As you can imagine, their responses ranged from the sublime to the utterly ridiculous. They offered examples that were uplifting, heartbreaking, and everything in between. As best I can summarize, their responses to the question “What do you want older male clergy to know about how best to function with their younger women/femme/non-binary associate colleagues?” are as follows:
Do use the name, title, and pronouns your associate colleague wishes to be called. Do use her title in all situations of public speaking and writing. Do make note of how many parishioners call you by your title but call her by her first name. Don’t assume this is because they are good friends.
Do understand that your associate colleague is your partner in ministry and be very public with that understanding. Don’t assume she’s an empty bucket just waiting to be filled with your singularly-wonderful wisdom about how to do this work. You are her colleague, not her mentor. She is your colleague, not your intern. She will most certainly learn things from you, but if you assume there is nothing you can learn from her, then you are missing more than the point. To this end, do share sacramental leadership: She can (and should!) perform baptisms, too. She can (and should!) preside at the Eucharist, too. Do share with her the ministry of marrying and burying people, as well.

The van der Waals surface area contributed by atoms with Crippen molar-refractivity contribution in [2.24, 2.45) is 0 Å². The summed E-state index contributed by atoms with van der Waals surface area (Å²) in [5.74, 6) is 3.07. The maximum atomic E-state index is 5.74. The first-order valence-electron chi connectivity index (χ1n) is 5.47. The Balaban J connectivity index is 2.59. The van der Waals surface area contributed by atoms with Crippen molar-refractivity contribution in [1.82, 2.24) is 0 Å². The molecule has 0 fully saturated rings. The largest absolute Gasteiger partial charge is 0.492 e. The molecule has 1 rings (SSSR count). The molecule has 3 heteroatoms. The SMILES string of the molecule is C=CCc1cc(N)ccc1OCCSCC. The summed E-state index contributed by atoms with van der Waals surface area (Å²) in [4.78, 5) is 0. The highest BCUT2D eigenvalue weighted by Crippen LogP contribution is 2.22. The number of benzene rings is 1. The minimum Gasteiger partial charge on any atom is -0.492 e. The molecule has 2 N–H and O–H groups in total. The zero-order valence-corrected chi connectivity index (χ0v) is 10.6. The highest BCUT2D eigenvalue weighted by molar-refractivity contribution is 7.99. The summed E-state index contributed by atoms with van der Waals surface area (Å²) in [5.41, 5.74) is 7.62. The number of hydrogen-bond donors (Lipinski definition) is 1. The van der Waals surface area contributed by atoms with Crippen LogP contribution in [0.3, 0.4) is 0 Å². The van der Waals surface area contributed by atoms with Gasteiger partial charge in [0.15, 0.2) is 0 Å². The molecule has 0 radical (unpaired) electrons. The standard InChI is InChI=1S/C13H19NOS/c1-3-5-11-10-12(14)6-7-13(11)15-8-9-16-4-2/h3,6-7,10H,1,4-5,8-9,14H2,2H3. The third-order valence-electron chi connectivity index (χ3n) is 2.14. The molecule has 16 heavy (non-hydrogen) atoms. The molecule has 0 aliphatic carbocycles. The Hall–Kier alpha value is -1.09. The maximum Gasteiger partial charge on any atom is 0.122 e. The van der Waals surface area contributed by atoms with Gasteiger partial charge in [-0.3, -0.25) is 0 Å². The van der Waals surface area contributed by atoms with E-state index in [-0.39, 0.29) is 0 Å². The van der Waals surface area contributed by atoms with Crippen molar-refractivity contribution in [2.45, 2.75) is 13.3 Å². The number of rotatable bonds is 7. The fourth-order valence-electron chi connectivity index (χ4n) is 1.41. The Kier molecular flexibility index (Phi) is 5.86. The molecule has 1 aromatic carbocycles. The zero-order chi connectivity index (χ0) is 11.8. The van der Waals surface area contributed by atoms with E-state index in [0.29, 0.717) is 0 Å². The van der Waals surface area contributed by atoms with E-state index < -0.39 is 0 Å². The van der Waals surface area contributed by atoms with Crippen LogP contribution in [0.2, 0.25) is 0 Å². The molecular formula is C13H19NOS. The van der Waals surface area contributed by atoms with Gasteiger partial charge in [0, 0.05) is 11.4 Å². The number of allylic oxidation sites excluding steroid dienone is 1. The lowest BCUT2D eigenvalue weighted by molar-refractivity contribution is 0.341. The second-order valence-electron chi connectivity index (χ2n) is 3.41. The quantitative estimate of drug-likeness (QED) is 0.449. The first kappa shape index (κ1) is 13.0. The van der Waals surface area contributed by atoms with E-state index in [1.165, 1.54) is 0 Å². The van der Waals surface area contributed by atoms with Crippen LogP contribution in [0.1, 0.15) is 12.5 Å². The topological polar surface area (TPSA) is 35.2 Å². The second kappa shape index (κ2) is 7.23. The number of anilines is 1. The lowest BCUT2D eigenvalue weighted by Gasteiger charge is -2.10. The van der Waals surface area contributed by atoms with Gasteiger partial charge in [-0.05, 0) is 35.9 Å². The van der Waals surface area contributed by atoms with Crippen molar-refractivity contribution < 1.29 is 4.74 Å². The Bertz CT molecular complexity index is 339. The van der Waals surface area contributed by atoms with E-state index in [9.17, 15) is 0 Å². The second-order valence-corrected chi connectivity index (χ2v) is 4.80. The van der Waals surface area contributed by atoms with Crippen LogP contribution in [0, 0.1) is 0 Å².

Do realize that your associate colleague is also a preacher, and that she too has a message to bring to your people. Do share preaching responsibilities for the “big” services of Christmas Eve and Easter morning. Don’t relegate her preaching only to the “Associate Pastor Appreciation Sundays” – the Sunday of Thanksgiving weekend, for example, or the Sunday after Christmas. Do understand a pastoral model where associates and other staff share regular preaching responsibilities to be a clear indicator of a healthy congregation. Don’t be one of the hideous senior pastors who schedules their associate colleague to preach once a month, only to revise her preaching schedule to once a quarter after they discover that she’s an excellent preacher and the congregation enjoys her sermons. If your ego is that fragile then do go into another line of work, and quickly, please.